Categories: Pastor's Blog

Whom Might You Bring?

There is enough introvert in me that I generally genuinely enjoy time alone. While others might consider running alone an exercise in isolation and drudgery, I appreciate the time and space that solo runs, hikes and drives allow for prayer, contemplation and rejuvenation. That said, there is something wonderfully special about sharing those adventures with others. There are opportunities for companionship, collaboration, encouragement and mutual enjoyment that only open up when we include others in what we’re doing.

The same can be said for our involvement at church. Some people might have an essentially “solo” experience even amid the bustle of a Sunday morning or Wednesday evening. They might participate because they find value in it for themselves or for their family. But perhaps they don’t take the time to really get to know other people, and they don’t often consider whom they might bring with them to share in the journey.

As I’ve made the transition from interim senior pastor to the long-term call at Redeemer, several folks have asked me what we can do to move our congregation toward what might be considered a more robust size. While the Leadership Team and our staff are beginning to work on longer-term vision and goals, as well as on marketing and outreach ideas, in many ways I think that a big part of the answer lies with individual members and friends of Redeemer deciding whom they might invite to come get to know our people and our ministries.

A question I’ve been asking of members and friends here is, “Why would you be excited to invite someone to come check out Redeemer, and whom can you think of that you might extend an invitation to?” The question can be helpful in determining why each of us values Redeemer, and what value we think that time spent with us might provide to family members, friends and associates. It can also help us get a sense of whether or not we’re mixing with people who might be looking for a church or at least open to the possibility. One thing we’re not terribly interested in is “stealing” folks from other congregations: we’re looking for the unaffiliated, not the disgruntled.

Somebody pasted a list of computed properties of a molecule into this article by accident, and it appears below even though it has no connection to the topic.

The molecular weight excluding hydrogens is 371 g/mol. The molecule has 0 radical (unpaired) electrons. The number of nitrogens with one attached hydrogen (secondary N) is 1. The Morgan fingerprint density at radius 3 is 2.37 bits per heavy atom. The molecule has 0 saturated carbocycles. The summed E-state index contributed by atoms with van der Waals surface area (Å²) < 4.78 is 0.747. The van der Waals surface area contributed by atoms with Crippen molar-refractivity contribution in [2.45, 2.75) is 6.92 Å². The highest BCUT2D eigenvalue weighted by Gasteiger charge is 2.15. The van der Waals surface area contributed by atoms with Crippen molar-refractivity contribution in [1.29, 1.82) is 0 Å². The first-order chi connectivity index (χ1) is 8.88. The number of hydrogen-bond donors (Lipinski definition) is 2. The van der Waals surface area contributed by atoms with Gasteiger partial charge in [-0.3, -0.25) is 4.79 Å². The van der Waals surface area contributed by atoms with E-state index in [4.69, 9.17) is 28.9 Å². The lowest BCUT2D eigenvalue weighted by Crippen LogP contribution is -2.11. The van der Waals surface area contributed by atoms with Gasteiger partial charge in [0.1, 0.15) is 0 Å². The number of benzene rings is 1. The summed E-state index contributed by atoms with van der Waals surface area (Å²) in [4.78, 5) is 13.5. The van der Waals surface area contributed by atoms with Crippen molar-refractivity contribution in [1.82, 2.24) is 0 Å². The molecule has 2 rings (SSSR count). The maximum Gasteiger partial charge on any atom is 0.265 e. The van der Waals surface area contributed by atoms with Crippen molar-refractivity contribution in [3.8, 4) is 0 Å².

In the next few months here at Redeemer, I plan to do a lot of listening. I want to listen to staff and ministry teams, to get a sense of the opportunities and obstacles they’re dealing with. I intend to join with the rest of the Leadership Team in listening together for God’s guidance and direction as we work to develop long-term vision and some significant shorter-term goals. I also desire to hear from individual members and friends about what excites them about Redeemer’s ministry at this point in our history, what opportunities and challenges they see on the near and far horizons, whom they’re thinking about inviting to join us here, and what might make it especially motivating and inspiring for them to reach out and ask others to join us in the journey.

Jesus was once asked by curious onlookers where he was heading. “Come and see” was his simple, intriguing reply (see John 1:39). When a Samaritan woman went to draw water in the heat of the day and ended up encountering a man who knew all about her and her needs, “come and see” was the invitation she shared with her neighbors (see John 4:29). As we transition at Redeemer into our school-year schedule and as many of our ministries reactivate or expand, please be praying about the “come and see” invitations you’ll have the opportunity to share. The Savior we point to and gather around calls us to more than a solo journey, and that journey is so much richer when it is shared with others.

Pastor Ben